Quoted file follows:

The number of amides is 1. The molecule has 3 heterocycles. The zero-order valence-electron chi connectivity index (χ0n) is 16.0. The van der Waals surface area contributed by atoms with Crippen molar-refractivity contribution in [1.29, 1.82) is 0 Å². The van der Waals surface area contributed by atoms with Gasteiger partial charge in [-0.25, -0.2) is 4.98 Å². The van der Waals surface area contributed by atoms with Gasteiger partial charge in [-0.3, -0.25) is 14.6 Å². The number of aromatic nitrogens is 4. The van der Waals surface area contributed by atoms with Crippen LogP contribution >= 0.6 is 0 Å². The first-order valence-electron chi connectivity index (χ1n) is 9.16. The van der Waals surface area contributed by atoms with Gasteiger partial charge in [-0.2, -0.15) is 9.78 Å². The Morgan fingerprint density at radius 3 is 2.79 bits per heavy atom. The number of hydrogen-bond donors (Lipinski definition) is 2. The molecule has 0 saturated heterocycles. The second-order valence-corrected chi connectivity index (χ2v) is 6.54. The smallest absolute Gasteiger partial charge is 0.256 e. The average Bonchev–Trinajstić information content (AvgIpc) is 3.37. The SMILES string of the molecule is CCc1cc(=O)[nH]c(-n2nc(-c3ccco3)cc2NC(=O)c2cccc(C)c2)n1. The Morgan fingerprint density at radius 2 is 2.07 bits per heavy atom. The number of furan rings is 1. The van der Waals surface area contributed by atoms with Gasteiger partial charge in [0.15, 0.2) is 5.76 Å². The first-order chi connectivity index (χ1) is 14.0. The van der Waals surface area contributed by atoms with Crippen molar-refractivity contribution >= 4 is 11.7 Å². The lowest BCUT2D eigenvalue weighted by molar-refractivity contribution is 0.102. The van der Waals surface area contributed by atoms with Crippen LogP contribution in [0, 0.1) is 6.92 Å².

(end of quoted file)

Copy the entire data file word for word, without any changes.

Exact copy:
The number of amides is 1. The molecule has 3 heterocycles. The zero-order valence-electron chi connectivity index (χ0n) is 16.0. The van der Waals surface area contributed by atoms with Crippen molar-refractivity contribution in [1.29, 1.82) is 0 Å². The van der Waals surface area contributed by atoms with Gasteiger partial charge in [-0.25, -0.2) is 4.98 Å². The van der Waals surface area contributed by atoms with Gasteiger partial charge in [-0.3, -0.25) is 14.6 Å². The number of aromatic nitrogens is 4. The van der Waals surface area contributed by atoms with Crippen LogP contribution >= 0.6 is 0 Å². The first-order valence-electron chi connectivity index (χ1n) is 9.16. The van der Waals surface area contributed by atoms with Gasteiger partial charge in [-0.2, -0.15) is 9.78 Å². The Morgan fingerprint density at radius 3 is 2.79 bits per heavy atom. The number of hydrogen-bond donors (Lipinski definition) is 2. The molecule has 0 saturated heterocycles. The second-order valence-corrected chi connectivity index (χ2v) is 6.54. The smallest absolute Gasteiger partial charge is 0.256 e. The average Bonchev–Trinajstić information content (AvgIpc) is 3.37. The SMILES string of the molecule is CCc1cc(=O)[nH]c(-n2nc(-c3ccco3)cc2NC(=O)c2cccc(C)c2)n1. The Morgan fingerprint density at radius 2 is 2.07 bits per heavy atom. The number of furan rings is 1. The van der Waals surface area contributed by atoms with Gasteiger partial charge in [0.15, 0.2) is 5.76 Å². The first-order chi connectivity index (χ1) is 14.0. The van der Waals surface area contributed by atoms with Crippen molar-refractivity contribution >= 4 is 11.7 Å². The lowest BCUT2D eigenvalue weighted by molar-refractivity contribution is 0.102. The van der Waals surface area contributed by atoms with Crippen LogP contribution in [0, 0.1) is 6.92 Å².